22 Mar How Brain Injuries Can Affect Mental Health
Over the last decade, people have started to pay more attention to the long-term effects of brain injuries on an individual. Even if it seems like a mild injury at the time, it can negatively affect individuals’ lives for long periods of time.
With brain injury awareness month in March, we at the Viewpoint Center are looking at just how much brain injuries can have an affect on mental illness. In particular, brain injuries for children under 18 can have lasting effects well into adulthood when left untreated and mishandled. By understanding how to handle traumatic injuries to the brain and spot issues early on, there is a better chance of minimizing the impact brain injuries can have on people.
Brain injuries: any time and anywhere
There is a chance of a brain injury of some magnitude occurring in just about any walk of life. Brain injuries in sports get a lot of attention, but they can happen due to accidents or mishaps around the home. The important part is assessing the severity of the brain injury at the time, and then getting medical attention necessary to fix the problem later.
How long does it take to see mental illness problems?
The challenging part about brain injuries is that it can take a long time for mental illness problems to show up. A person might feel like they are in the clear, but not understand that more issues are coming down the road. It is recommended to have checkups at least a few times within the year after an injury occurs, as there could be delayed signs that something is wrong.
Another reason why checkups are important is to judge how badly a person is affected. For example, if things worsen 3-6 months after, there might need to be additional focus on the recovery process. It is hard to find a solution that fits everyone since every brain injury is different.
What are some ways to treat these Brain problems and bounce back?
For a lot of people, their mental health improves after a few months. It can be challenging to get an emotional balance back, but the body is resilient enough to allow people to get back to their normal state. With that said, not everyone will react the same way, and the severity of the brain injury can also affect just how much of a difference it makes.
If problems persist, it is always recommended to talk to a doctor to figure out a way to get better treatment. They will be able to put most people on the right path to get the help they need. For some, that can be counseling, and for others, there are medications out there that can improve or even stabilize a person’s mood.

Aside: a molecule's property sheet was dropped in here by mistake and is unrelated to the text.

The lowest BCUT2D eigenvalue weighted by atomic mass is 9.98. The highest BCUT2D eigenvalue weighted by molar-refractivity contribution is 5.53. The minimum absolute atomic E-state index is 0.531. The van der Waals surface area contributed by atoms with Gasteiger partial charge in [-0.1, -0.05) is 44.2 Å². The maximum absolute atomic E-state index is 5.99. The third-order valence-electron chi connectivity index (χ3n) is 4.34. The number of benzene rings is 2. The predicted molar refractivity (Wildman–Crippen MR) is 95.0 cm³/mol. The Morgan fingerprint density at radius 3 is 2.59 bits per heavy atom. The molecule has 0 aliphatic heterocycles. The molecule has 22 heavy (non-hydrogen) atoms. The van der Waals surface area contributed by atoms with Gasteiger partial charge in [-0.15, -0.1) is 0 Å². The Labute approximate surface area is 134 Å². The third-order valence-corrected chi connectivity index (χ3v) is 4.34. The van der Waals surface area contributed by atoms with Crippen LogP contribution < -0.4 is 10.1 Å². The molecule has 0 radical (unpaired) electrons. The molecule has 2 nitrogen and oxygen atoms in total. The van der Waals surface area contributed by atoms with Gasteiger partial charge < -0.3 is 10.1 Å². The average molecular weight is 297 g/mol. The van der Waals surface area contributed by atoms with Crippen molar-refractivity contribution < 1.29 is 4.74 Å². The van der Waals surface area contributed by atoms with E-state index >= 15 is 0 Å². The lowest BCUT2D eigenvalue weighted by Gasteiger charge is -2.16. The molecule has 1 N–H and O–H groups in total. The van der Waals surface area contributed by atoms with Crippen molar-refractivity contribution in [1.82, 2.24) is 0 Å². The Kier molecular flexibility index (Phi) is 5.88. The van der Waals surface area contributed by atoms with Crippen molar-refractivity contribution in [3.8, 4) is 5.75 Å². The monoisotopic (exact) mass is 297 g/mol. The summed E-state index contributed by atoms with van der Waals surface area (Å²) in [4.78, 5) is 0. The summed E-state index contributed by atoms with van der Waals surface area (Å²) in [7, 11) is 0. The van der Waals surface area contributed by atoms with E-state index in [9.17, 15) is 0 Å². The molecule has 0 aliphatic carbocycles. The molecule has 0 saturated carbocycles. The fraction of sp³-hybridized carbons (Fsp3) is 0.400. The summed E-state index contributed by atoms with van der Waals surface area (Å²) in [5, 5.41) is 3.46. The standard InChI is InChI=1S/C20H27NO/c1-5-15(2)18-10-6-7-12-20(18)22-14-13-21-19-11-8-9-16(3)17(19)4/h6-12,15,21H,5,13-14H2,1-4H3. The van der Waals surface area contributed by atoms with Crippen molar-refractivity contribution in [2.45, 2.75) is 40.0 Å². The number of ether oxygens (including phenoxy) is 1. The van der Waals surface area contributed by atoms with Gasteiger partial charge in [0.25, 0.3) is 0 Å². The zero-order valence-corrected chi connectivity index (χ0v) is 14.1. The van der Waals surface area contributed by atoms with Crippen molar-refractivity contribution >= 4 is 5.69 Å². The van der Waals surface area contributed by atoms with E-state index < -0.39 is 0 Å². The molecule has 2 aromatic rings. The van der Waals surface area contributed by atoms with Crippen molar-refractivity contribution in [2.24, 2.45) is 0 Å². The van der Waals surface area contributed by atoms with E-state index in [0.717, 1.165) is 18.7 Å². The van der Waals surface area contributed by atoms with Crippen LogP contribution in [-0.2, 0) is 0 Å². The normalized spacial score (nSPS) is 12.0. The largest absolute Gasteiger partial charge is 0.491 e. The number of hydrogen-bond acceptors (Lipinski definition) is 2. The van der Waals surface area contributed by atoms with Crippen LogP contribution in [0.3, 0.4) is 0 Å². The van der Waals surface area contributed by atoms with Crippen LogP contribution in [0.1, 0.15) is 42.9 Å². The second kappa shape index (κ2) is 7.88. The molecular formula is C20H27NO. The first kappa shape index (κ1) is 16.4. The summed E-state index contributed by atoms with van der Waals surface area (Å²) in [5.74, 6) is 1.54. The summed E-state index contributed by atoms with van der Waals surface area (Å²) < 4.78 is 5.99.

Having friends and family support helps tremendously for those who are dealing with these types of issues. Reacting emotionally to something can contribute to a spiral effect, causing the problem to worsen. Instead of being harsh towards people, redirecting them and helping them get back on track helps a lot more.
Handling the major side effects of a brain injury
Three major issues affect mental health after a brain injury. Although they can be pretty general, it turns into a bigger and bigger issue if left completely untreated.
When going through a brain injury, people can feel anxious about making mistakes, falling behind, or being criticized. This anxious feeling can make it harder for a person to recover, and it affects everyday life as well.
Panic attacks fall under anxiety, and chances of a panic attack increases during stressful situations. If there are stressful demands on a person recovering from a brain injury, it can put them in overload mode.
Everyone feels sad from time to time, but depression can really start to settle in after a brain injury. For the most part, people start to feel depressed after they have gone through a brain injury, as they might not be recovering as fast as they would like to. If it is a long-term situation with a brain injury, it can also lead to chronic depression.
Dealing with any disability, even if it is going to go away after a few months, can be devastating for most. Keeping in good spirits and talking about positive situations can help tremendously fight against depression for an individual.
Irritability and outbreaks
Those who have some form of brain injury are more likely to become irritable and have a quick temper overall. A lot of frustration can lead to a build-up, and lashing out is one way people cope with those frustrations.
Much like anxiety and depression, reducing as many stressors as possible is one way to really go about fixing this type of irritability. It also requires a lot of people around an individual to help as much as possible. Temper problems are something that nobody wants to have to deal with, but they can be handled with a strong support group.
Why support matters
Family and friends are a great support for handling these issues, but there is also the opportunity to join brain injury support groups, receive peer mentoring, and so much more. Fighting against these issues is hard to do without assistance, and it is recommended to seek out as much help as possible.
It is important to understand just how much emotional and mental health issues can escalate without any type of treatment. We at the Viewpoint Center come across many people who have dealt with brain injuries in the past, and we always strive to get them going in the right direction during their time here.